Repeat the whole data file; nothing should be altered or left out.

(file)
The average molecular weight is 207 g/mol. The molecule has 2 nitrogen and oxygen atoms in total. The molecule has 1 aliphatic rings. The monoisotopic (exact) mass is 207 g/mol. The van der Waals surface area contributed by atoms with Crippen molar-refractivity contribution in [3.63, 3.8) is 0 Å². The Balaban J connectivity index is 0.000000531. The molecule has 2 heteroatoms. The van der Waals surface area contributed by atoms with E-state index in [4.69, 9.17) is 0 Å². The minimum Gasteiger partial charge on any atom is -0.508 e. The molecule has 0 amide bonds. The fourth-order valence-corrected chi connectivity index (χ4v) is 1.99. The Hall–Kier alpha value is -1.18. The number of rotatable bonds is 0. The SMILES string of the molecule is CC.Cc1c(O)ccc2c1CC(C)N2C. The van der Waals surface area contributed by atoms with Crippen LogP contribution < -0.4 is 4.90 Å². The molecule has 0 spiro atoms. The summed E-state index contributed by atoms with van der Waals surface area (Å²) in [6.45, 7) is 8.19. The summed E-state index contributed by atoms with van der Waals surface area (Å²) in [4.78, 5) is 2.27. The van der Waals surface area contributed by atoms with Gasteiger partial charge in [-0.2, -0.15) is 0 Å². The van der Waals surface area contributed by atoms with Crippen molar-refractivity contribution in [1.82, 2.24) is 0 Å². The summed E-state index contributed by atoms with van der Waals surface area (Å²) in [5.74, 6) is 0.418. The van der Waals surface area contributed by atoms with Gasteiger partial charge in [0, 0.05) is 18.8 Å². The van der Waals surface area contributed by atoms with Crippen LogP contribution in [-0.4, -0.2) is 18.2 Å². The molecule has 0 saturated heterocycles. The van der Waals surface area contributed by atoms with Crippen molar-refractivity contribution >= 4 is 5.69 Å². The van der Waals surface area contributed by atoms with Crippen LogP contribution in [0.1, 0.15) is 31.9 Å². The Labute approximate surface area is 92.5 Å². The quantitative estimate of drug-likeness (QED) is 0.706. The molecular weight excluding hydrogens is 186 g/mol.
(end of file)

The average molecular weight is 207 g/mol. The molecule has 2 nitrogen and oxygen atoms in total. The molecule has 1 aliphatic rings. The monoisotopic (exact) mass is 207 g/mol. The van der Waals surface area contributed by atoms with Crippen molar-refractivity contribution in [3.63, 3.8) is 0 Å². The Balaban J connectivity index is 0.000000531. The molecule has 2 heteroatoms. The van der Waals surface area contributed by atoms with E-state index in [4.69, 9.17) is 0 Å². The minimum Gasteiger partial charge on any atom is -0.508 e. The molecule has 0 amide bonds. The fourth-order valence-corrected chi connectivity index (χ4v) is 1.99. The Hall–Kier alpha value is -1.18. The number of rotatable bonds is 0. The SMILES string of the molecule is CC.Cc1c(O)ccc2c1CC(C)N2C. The van der Waals surface area contributed by atoms with Crippen LogP contribution < -0.4 is 4.90 Å². The molecule has 0 spiro atoms. The summed E-state index contributed by atoms with van der Waals surface area (Å²) in [6.45, 7) is 8.19. The summed E-state index contributed by atoms with van der Waals surface area (Å²) in [4.78, 5) is 2.27. The van der Waals surface area contributed by atoms with Gasteiger partial charge in [-0.2, -0.15) is 0 Å². The van der Waals surface area contributed by atoms with Crippen molar-refractivity contribution in [1.82, 2.24) is 0 Å². The summed E-state index contributed by atoms with van der Waals surface area (Å²) in [5.74, 6) is 0.418. The van der Waals surface area contributed by atoms with Gasteiger partial charge in [0, 0.05) is 18.8 Å². The van der Waals surface area contributed by atoms with Crippen LogP contribution in [-0.4, -0.2) is 18.2 Å². The molecule has 0 saturated heterocycles. The van der Waals surface area contributed by atoms with Crippen molar-refractivity contribution >= 4 is 5.69 Å². The van der Waals surface area contributed by atoms with Crippen LogP contribution in [0.1, 0.15) is 31.9 Å². The Labute approximate surface area is 92.5 Å². The quantitative estimate of drug-likeness (QED) is 0.706. The molecular weight excluding hydrogens is 186 g/mol.